October 6, 2017
Roulette has a long and fabled history in popular culture and intellectual circles alike. The thrill of winning (or losing everything!) just on the spin of a wheel has a real attraction to it.
Down the years, roulette has been the backdrop to films like Danger Man, The Sting, Casablanca and Dostoyevsky’s novel The Gambler, while intellectuals like Albert Einstein, Edward O. Thorp, Claude Shannon, and Gonzalo García Pelayo have all had a keen interest at analysing this legendary game. It’s even paved the way to help develop statistical assessments such as the Pearson’s chi-squared test.
Roulette is glamorous, roulette is mathematically fascinating, and roulette is immensely entertaining.
How Roulette Works
The initial premise of the game is simple: a ball is spun around a revolving wheel and eventually lands in one of 37 (or 38 in American roulette) numbers. The player can choose to bet on single numbers; any two, three or four adjoining numbers; rows of numbers; columns of numbers; dozens of numbers; odd or even numbers; half the numbers; red or black.
Each different type of bet has a different pay-out, and each different type of bet has a different odd percentage. The house edge in European roulette is 2.70% while in American roulette the house edge is 5.26% (because of the extra number).
But is roulette as random as everyone believes? Since its inception in the 17th century, roulette has been at the centre of countless debates and intellectual studies over whether there is any kind of crack of vulnerability in the mathematical model.
Some people swear by patterns and methods that they have either developed or use, however, the majority are entirely staunch in their stance that roulette is totally and utterly random, though there have been a number of cases in history where players have succeeded in winning big with roulette.
Roulette is an almost 50/50 game, and even if you have no pattern and no strategy at all, there is still a decent chance of you being successful. It requires little skill to win big, and it’s an incredibly straightforward game to play, which is also one of the reasons why it’s so entertaining.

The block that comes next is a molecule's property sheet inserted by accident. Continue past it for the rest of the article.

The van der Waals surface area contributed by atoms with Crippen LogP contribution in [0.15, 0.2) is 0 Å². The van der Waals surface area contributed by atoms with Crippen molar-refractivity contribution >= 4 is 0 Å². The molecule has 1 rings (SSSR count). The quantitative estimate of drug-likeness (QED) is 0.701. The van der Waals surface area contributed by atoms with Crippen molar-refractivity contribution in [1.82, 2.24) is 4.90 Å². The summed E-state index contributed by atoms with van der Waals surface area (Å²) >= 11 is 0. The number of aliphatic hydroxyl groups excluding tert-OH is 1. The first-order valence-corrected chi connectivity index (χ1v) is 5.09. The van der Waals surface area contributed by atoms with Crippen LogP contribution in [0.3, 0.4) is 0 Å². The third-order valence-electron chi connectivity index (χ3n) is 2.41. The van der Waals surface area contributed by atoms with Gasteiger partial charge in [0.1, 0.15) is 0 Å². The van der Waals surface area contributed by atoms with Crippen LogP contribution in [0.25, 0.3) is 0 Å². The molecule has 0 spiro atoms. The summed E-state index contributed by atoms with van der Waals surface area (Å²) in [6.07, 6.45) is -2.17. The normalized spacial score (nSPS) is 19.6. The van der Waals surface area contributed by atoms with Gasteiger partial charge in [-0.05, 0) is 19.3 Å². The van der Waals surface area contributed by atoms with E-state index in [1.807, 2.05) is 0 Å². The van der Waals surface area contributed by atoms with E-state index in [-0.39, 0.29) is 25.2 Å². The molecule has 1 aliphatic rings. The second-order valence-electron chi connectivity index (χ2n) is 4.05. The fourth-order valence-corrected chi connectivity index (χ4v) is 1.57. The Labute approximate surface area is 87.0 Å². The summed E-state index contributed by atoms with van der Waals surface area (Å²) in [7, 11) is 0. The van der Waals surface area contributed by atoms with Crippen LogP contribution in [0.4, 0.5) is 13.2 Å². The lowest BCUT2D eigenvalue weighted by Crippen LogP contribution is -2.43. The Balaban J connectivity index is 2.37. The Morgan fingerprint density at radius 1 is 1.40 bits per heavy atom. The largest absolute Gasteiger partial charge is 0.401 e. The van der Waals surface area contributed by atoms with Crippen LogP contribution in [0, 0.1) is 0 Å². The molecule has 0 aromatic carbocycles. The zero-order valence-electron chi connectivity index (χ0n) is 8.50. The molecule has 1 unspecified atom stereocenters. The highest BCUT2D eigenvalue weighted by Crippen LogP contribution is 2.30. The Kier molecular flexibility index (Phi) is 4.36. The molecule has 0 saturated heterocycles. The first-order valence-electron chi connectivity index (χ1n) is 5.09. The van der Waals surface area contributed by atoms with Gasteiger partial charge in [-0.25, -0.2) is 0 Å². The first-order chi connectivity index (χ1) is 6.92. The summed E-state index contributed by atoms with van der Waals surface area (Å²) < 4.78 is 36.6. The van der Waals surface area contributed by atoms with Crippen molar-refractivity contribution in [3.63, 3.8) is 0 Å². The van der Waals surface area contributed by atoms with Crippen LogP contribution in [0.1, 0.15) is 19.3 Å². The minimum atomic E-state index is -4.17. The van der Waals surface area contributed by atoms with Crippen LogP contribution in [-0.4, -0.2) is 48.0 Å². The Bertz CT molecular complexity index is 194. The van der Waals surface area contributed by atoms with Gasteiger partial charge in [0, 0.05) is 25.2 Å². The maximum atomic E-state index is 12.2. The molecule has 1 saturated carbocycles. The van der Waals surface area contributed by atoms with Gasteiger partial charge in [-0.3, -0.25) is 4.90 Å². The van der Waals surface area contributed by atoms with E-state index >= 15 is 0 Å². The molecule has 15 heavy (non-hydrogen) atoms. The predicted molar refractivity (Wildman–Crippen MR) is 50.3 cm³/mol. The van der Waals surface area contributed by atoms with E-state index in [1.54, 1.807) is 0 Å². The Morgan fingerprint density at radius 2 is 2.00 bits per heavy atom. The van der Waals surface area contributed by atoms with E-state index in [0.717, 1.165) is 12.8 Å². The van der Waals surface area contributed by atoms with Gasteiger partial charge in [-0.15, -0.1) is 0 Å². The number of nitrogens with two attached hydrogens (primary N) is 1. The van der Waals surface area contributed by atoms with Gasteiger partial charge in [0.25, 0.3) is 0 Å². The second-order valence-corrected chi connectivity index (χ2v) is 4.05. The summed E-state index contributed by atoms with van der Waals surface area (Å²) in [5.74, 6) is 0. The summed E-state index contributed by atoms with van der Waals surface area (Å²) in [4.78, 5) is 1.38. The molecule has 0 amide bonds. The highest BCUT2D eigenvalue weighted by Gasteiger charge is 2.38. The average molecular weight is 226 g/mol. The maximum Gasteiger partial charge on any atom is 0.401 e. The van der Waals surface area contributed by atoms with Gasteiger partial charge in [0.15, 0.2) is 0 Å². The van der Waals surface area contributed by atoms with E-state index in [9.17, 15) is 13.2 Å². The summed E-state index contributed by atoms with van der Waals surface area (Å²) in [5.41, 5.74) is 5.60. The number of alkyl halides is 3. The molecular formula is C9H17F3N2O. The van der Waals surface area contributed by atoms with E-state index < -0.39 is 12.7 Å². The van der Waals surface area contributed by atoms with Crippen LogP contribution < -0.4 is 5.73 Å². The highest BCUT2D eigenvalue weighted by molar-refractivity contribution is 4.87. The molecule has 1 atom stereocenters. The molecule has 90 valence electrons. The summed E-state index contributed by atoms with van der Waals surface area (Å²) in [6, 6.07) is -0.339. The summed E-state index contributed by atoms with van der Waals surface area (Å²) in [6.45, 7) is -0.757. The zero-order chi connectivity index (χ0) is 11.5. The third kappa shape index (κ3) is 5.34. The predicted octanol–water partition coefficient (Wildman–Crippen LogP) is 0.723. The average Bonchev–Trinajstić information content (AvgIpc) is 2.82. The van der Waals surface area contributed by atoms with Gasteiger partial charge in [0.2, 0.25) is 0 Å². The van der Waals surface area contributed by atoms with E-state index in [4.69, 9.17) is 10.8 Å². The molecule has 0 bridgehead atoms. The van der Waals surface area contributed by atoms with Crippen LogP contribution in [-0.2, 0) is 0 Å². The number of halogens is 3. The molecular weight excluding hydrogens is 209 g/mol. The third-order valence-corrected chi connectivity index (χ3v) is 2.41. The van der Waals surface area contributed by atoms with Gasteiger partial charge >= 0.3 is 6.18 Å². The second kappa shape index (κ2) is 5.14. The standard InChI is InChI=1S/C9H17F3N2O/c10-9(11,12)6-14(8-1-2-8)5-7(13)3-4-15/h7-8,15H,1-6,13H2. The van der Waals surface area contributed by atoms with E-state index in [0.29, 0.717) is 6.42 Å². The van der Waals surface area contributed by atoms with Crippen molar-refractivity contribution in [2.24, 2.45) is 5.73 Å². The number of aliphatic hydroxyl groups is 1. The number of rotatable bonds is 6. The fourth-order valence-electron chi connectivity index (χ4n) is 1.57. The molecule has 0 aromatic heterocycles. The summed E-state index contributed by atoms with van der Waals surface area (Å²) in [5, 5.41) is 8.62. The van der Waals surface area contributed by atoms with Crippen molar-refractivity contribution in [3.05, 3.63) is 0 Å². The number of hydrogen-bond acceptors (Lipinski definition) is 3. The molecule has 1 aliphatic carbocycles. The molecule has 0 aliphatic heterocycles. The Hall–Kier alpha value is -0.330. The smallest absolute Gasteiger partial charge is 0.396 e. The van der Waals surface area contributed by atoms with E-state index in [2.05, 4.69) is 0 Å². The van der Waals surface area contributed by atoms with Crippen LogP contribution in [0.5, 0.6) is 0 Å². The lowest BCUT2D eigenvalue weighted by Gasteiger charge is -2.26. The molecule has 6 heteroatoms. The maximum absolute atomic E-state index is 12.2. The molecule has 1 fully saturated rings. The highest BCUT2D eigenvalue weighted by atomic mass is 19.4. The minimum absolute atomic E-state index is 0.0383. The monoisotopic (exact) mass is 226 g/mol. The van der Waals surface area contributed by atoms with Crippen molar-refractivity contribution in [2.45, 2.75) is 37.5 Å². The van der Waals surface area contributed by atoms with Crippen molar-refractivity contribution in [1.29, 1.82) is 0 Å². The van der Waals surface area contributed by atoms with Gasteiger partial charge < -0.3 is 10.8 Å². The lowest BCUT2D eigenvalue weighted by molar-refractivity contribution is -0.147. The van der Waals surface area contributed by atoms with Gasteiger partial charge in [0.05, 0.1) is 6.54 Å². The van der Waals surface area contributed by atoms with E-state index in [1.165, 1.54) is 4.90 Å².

A famous winner from down the years was Charles Devile Wells who, in 1891, won on 23 consecutive spins starting with £4,000 and winning approximately £60,000 (equivalent to £6m in current money). Another was Ashley Revell in 2004 who sold all his possessions, including clothes, and placed the entire worth of $135,300 on red which came up trumps pocketing him $270,600.
The two above instances are examples of strategy and luck. For Revell there was no plan, no tactics, it was just all down to luck that he was able to win. For Wells, he put it down to an “infallible system”.
Systems & Strategies
All the systems and strategies in roulette have sceptics and unbelievers, and none are truly infallible, but the one that creates the most intrigue is the ‘Martingale Betting System’.
The Martingale System
The Martingale System is one of the oldest betting systems around, originating in 18th Century France, and is a system that statistically makes you more likely to win in the short term. In fact, if you had unbounded wealth and time to always double your bet when you lose, you’d be guaranteed to always come out on top. Here is an example of how the Martingale system works:
You bet £10 on red.
You win, so you bet £10 on red again.
Then you lose, so you bet £20 on red. You lose again, so you bet £40 on red.
You lose again, so you bet £80 red.
You then win, and you’re now ahead £20.
Supposing you play for an hour, and you have £1,000 to play with, The Martingale System can increase your odds of winning from 47% to 86%.